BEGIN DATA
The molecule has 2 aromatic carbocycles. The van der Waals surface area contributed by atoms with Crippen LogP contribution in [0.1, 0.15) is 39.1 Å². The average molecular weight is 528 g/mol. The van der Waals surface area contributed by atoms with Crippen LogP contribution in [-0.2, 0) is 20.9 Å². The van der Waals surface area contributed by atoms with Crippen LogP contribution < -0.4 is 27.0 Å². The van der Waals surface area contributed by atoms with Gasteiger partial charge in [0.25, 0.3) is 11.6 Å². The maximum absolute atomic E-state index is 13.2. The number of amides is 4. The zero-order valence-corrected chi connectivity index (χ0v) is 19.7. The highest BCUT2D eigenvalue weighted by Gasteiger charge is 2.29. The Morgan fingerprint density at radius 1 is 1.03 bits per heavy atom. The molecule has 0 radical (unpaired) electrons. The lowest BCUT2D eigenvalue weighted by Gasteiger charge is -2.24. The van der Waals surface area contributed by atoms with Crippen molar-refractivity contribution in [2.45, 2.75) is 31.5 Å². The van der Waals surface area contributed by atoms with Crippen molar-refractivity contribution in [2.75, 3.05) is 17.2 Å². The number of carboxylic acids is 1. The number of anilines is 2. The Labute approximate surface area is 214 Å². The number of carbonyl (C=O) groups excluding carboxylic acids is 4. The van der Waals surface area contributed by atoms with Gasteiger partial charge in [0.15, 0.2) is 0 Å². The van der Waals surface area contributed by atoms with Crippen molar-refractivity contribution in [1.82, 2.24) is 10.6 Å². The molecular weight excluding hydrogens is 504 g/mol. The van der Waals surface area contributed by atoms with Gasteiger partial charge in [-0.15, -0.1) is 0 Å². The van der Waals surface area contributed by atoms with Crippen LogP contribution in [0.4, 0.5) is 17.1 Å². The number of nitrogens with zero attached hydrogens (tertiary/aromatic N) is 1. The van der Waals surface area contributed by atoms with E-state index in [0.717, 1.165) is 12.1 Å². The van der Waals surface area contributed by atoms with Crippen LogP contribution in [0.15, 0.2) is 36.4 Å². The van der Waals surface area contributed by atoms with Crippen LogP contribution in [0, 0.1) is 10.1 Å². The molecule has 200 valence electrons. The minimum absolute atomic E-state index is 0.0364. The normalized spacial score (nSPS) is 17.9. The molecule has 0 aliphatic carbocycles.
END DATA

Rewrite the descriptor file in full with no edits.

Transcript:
The molecule has 2 aromatic carbocycles. The van der Waals surface area contributed by atoms with Crippen LogP contribution in [0.1, 0.15) is 39.1 Å². The average molecular weight is 528 g/mol. The van der Waals surface area contributed by atoms with Crippen LogP contribution in [-0.2, 0) is 20.9 Å². The van der Waals surface area contributed by atoms with Crippen LogP contribution < -0.4 is 27.0 Å². The van der Waals surface area contributed by atoms with Gasteiger partial charge in [0.25, 0.3) is 11.6 Å². The maximum absolute atomic E-state index is 13.2. The number of amides is 4. The zero-order valence-corrected chi connectivity index (χ0v) is 19.7. The highest BCUT2D eigenvalue weighted by Gasteiger charge is 2.29. The Morgan fingerprint density at radius 1 is 1.03 bits per heavy atom. The molecule has 0 radical (unpaired) electrons. The lowest BCUT2D eigenvalue weighted by Gasteiger charge is -2.24. The van der Waals surface area contributed by atoms with Crippen molar-refractivity contribution in [2.45, 2.75) is 31.5 Å². The van der Waals surface area contributed by atoms with Crippen molar-refractivity contribution in [2.75, 3.05) is 17.2 Å². The number of carboxylic acids is 1. The number of anilines is 2. The Labute approximate surface area is 214 Å². The number of carbonyl (C=O) groups excluding carboxylic acids is 4. The van der Waals surface area contributed by atoms with Gasteiger partial charge in [0.15, 0.2) is 0 Å². The van der Waals surface area contributed by atoms with Crippen molar-refractivity contribution in [1.82, 2.24) is 10.6 Å². The molecular weight excluding hydrogens is 504 g/mol. The van der Waals surface area contributed by atoms with Gasteiger partial charge in [-0.15, -0.1) is 0 Å². The van der Waals surface area contributed by atoms with Crippen LogP contribution in [0.4, 0.5) is 17.1 Å². The number of nitrogens with zero attached hydrogens (tertiary/aromatic N) is 1. The van der Waals surface area contributed by atoms with E-state index in [0.717, 1.165) is 12.1 Å². The van der Waals surface area contributed by atoms with Crippen LogP contribution in [0.15, 0.2) is 36.4 Å². The van der Waals surface area contributed by atoms with Crippen LogP contribution in [0, 0.1) is 10.1 Å². The molecule has 200 valence electrons. The minimum absolute atomic E-state index is 0.0364. The normalized spacial score (nSPS) is 17.9. The molecule has 0 aliphatic carbocycles.